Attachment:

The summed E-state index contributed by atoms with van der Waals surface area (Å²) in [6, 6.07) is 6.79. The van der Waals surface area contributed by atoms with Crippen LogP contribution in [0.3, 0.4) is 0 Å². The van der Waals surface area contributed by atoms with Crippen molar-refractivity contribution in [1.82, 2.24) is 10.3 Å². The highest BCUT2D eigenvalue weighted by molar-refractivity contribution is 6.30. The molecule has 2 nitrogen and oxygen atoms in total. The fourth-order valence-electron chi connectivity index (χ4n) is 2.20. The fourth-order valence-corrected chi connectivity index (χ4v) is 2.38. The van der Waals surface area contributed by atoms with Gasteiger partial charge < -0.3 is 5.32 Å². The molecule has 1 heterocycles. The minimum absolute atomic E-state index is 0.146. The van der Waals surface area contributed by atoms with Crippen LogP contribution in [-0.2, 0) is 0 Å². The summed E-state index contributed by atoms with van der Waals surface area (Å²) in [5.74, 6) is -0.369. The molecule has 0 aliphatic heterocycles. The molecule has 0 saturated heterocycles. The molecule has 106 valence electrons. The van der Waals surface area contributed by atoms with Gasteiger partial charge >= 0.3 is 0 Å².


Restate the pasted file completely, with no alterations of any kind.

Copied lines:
The summed E-state index contributed by atoms with van der Waals surface area (Å²) in [6, 6.07) is 6.79. The van der Waals surface area contributed by atoms with Crippen LogP contribution in [0.3, 0.4) is 0 Å². The van der Waals surface area contributed by atoms with Crippen molar-refractivity contribution in [1.82, 2.24) is 10.3 Å². The highest BCUT2D eigenvalue weighted by molar-refractivity contribution is 6.30. The molecule has 2 nitrogen and oxygen atoms in total. The fourth-order valence-electron chi connectivity index (χ4n) is 2.20. The fourth-order valence-corrected chi connectivity index (χ4v) is 2.38. The van der Waals surface area contributed by atoms with Gasteiger partial charge < -0.3 is 5.32 Å². The molecule has 1 heterocycles. The minimum absolute atomic E-state index is 0.146. The van der Waals surface area contributed by atoms with Crippen LogP contribution in [-0.2, 0) is 0 Å². The summed E-state index contributed by atoms with van der Waals surface area (Å²) in [5.74, 6) is -0.369. The molecule has 0 aliphatic heterocycles. The molecule has 0 saturated heterocycles. The molecule has 106 valence electrons. The van der Waals surface area contributed by atoms with Gasteiger partial charge >= 0.3 is 0 Å².